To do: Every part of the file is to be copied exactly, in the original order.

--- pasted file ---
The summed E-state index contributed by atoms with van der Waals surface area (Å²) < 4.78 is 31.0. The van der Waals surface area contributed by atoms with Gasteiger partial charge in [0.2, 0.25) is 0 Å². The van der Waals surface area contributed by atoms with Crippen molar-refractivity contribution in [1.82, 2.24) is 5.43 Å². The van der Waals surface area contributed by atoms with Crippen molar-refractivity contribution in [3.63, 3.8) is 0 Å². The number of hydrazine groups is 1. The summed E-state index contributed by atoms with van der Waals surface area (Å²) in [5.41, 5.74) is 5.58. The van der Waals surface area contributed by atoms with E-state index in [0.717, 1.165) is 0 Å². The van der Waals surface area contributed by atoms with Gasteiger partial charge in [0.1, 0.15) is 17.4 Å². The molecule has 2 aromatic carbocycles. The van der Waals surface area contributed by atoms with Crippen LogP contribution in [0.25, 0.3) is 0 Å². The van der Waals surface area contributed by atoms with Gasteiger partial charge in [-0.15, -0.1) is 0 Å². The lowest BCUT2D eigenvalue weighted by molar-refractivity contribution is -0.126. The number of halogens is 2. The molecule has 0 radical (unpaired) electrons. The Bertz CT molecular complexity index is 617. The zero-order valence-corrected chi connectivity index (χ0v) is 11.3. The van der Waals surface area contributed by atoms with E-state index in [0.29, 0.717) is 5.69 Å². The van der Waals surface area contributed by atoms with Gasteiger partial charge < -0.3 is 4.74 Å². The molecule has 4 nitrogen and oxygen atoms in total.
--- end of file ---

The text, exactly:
The summed E-state index contributed by atoms with van der Waals surface area (Å²) < 4.78 is 31.0. The van der Waals surface area contributed by atoms with Gasteiger partial charge in [0.2, 0.25) is 0 Å². The van der Waals surface area contributed by atoms with Crippen molar-refractivity contribution in [1.82, 2.24) is 5.43 Å². The van der Waals surface area contributed by atoms with Crippen molar-refractivity contribution in [3.63, 3.8) is 0 Å². The number of hydrazine groups is 1. The summed E-state index contributed by atoms with van der Waals surface area (Å²) in [5.41, 5.74) is 5.58. The van der Waals surface area contributed by atoms with E-state index in [0.717, 1.165) is 0 Å². The van der Waals surface area contributed by atoms with Gasteiger partial charge in [0.1, 0.15) is 17.4 Å². The molecule has 2 aromatic carbocycles. The van der Waals surface area contributed by atoms with Crippen LogP contribution in [0.25, 0.3) is 0 Å². The van der Waals surface area contributed by atoms with Gasteiger partial charge in [-0.15, -0.1) is 0 Å². The lowest BCUT2D eigenvalue weighted by molar-refractivity contribution is -0.126. The number of halogens is 2. The molecule has 0 radical (unpaired) electrons. The Bertz CT molecular complexity index is 617. The zero-order valence-corrected chi connectivity index (χ0v) is 11.3. The van der Waals surface area contributed by atoms with E-state index in [0.29, 0.717) is 5.69 Å². The van der Waals surface area contributed by atoms with Gasteiger partial charge < -0.3 is 4.74 Å². The molecule has 4 nitrogen and oxygen atoms in total.